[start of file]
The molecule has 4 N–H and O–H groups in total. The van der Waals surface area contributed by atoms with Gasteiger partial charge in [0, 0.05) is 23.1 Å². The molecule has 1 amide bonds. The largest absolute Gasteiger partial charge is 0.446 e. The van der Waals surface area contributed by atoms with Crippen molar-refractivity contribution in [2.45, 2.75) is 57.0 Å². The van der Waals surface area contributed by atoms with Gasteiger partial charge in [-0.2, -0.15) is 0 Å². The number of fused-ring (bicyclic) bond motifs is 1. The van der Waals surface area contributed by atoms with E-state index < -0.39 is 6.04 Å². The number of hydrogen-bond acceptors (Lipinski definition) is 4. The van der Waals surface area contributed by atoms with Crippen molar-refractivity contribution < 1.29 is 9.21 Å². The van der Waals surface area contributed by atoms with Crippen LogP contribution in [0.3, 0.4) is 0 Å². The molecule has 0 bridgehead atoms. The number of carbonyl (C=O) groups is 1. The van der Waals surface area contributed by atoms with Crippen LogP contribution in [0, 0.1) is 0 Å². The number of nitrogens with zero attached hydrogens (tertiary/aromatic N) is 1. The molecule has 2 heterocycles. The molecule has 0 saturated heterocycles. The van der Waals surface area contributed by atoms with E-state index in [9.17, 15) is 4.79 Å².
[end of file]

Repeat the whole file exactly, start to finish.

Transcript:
The molecule has 4 N–H and O–H groups in total. The van der Waals surface area contributed by atoms with Gasteiger partial charge in [0, 0.05) is 23.1 Å². The molecule has 1 amide bonds. The largest absolute Gasteiger partial charge is 0.446 e. The van der Waals surface area contributed by atoms with Crippen molar-refractivity contribution in [2.45, 2.75) is 57.0 Å². The van der Waals surface area contributed by atoms with Gasteiger partial charge in [-0.2, -0.15) is 0 Å². The number of fused-ring (bicyclic) bond motifs is 1. The van der Waals surface area contributed by atoms with E-state index < -0.39 is 6.04 Å². The number of hydrogen-bond acceptors (Lipinski definition) is 4. The van der Waals surface area contributed by atoms with Crippen molar-refractivity contribution < 1.29 is 9.21 Å². The van der Waals surface area contributed by atoms with Crippen LogP contribution in [0.3, 0.4) is 0 Å². The molecule has 0 bridgehead atoms. The number of carbonyl (C=O) groups is 1. The van der Waals surface area contributed by atoms with Crippen LogP contribution in [0, 0.1) is 0 Å². The number of nitrogens with zero attached hydrogens (tertiary/aromatic N) is 1. The molecule has 2 heterocycles. The molecule has 0 saturated heterocycles. The van der Waals surface area contributed by atoms with E-state index in [9.17, 15) is 4.79 Å².